2.14 When assessing the materiality of a third party’s services, the regulators will also have regard to whether firms and FMIs have reported in the outsourcing and third party register that a third party supports their delivery of ‘Important Business Services’ as defined under the regulators’ respective operational resilience policies.footnote [5] However, the fact that a firm or FMI does or does not identify a third party as supporting the delivery of an important business service would not override or substitute the regulators’ own assessment of whether a third party meets the ‘materiality’ criterion.

2.15 s312L FSMA requires HMT to consider whether the failure in or disruption to the provision of a third party’s services to firms and FMIs ‘either individually or, where more than one service is provided, taken together could threaten the stability of, or confidence in, the UK financial system’. Therefore, the regulators propose to treat multiple distinct services provided by the same service provider to firms and FMIs as material in aggregate if they consider that their combined disruption or failure could threaten the stability of, or confidence in, the UK financial system. Where multiple third parties provide the same type of service to firms and FMIs this would be captured under the concentration criterion set out above.

Concentration

2.16 In its Q2 2021 Financial Policy Summary and Record, the FPC identified growing concentration in the provision of third party services to firms and FMIs as a key driver of risk to the UK financial system, and hence a key motivation for the CTP regime. The Q3 2021 Financial Policy Summary and Record stated that ‘additional policy measures, some requiring legislative change, are likely to be needed to mitigate the financial stability risks stemming from concentration in the provision of some third-party services’.

2.17 As noted in the FSB TPR toolkit, concentration in the provision of third-party services to firms or FMIs does not automatically pose systemic risks, nor is it inherently or invariably problematic. Concentration can reflect the quality, including the resilience, of a third party’s services. However, in line with the comments of the FPC, the greater the share of the financial sector relying on a third party, the greater the risk to the UK financial system in the event of a failure in, or disruption to, the services that the third party provides.

2.18 As set out above, when deciding whether to designate a third party, HMT must consider the ‘number and type’ of firms and FMIs to whom the third party provides services. The regulators will carry out their analysis accordingly when assessing concentration for the purposes of identifying potential CTPs. This analysis will consider the use of a third party’s services by firms and FMIs across the financial system as a whole and, where relevant, within individual financial markets. The regulators will also take into account the extent to which any of those firms and FMIs are systemically important individually or collectively.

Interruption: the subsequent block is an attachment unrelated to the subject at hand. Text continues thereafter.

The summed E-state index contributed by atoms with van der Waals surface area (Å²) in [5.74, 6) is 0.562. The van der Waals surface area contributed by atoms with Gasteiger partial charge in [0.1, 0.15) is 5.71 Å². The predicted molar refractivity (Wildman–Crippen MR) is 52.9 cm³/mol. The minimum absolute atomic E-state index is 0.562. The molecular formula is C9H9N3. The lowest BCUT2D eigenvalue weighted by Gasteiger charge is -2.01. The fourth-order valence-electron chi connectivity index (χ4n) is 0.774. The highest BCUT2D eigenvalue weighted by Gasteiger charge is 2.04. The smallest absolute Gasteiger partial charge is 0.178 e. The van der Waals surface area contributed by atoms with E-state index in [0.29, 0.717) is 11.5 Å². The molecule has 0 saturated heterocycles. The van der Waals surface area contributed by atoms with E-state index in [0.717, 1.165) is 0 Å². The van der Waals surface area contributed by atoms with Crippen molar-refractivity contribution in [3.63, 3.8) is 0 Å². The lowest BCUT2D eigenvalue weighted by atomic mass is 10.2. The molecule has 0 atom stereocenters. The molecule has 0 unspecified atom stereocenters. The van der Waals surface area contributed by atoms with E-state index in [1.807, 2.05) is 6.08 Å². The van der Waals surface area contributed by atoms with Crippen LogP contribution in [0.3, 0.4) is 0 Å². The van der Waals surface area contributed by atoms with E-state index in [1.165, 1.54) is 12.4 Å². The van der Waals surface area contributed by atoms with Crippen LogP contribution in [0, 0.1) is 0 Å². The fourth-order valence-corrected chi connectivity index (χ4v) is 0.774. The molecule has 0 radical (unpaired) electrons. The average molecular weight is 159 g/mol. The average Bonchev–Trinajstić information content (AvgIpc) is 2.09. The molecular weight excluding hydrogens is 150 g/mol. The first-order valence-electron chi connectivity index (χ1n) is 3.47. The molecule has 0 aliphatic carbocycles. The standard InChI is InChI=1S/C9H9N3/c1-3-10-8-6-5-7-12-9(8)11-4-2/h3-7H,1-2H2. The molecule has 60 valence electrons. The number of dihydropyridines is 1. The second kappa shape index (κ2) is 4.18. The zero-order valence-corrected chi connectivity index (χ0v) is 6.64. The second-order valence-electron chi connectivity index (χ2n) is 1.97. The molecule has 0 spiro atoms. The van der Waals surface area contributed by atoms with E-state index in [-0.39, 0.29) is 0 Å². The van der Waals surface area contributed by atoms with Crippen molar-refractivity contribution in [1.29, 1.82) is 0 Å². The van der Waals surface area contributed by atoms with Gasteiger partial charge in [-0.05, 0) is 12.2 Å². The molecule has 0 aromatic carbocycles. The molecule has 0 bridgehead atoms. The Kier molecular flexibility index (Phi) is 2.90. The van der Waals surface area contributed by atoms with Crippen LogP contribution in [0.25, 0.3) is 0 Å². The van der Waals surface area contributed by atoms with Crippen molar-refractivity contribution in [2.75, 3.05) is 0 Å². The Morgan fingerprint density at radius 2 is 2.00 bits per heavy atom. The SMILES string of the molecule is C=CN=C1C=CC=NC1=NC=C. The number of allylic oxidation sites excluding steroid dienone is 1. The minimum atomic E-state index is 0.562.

Other relevant factors

2.19 When identifying potential CTPs, the regulators propose to take into account all relevant factors that affect whether a failure in, or disruption to, a third party’s services to firms and FMIs could threaten the stability of, or confidence in, the UK financial system. Where data alone is insufficient to support assessment of these factors, the regulators will use judgement.

2.20 One potentially relevant factor is the substitutability of a third party’s services to firms and FMIs (in particular, material services), which may arise due to:

  • the lack of viable alternative providers for one or more services; or
  • the potential difficulties (including risks) that firms and FMIs may face when migrating services, in particular material services, in a timely manner from one third party to another or (if applicable) back in-house.

2.21 Another potentially relevant factor is whether the third party has direct access to firms’ and FMIs’ people, processes, technology, facilities, data, and information (the ‘resources’) that support the delivery of important business services. Such access may have the potential to increase the systemic risk of any disruption or failure and hence the likelihood of designation.

Entities already subject to oversight, regulation, or supervision by the regulators

2.22 Some firms and FMIs that are already subject to regulation and supervision/oversight by one or more of the regulators may objectively meet the criteria for designation as a CTP in respect of the services they provide to other firms and FMIs. The regulators are unlikely to recommend these firms and FMIs for designation as CTPs if the relevant services that they provide to other firms and FMIs are subject to a level of regulation and oversight that delivers at least equivalent outcomes to their proposed oversight regime. Where firms and FMIs services are not subject to an appropriate level of regulation and supervision/oversight, the regulators will recommend to HMT that it designates this firm or FMI as a CTP.

2.23 The regulators are also unlikely to recommend certain third parties in other sectors (e.g. public telecommunications providers, energy suppliers) for designation if the regulators are satisfied that the services that that these third parties provide to firms and FMIs are subject to a level of regulation and oversight that delivers at least equivalent outcomes to the proposed regime.

Communication with CTPs about their designation and material services (including periodic reviews)

2.24 When recommending to HMT that it designates a third party as a CTP, the regulators propose to indicate to HMT which of the third party’s services to firms and FMIs they have identified as material. Potential CTPs would be able to discuss these services with HMT and the regulators during the period for making representations about their proposed designation (see s312L(4)(b) FSMA).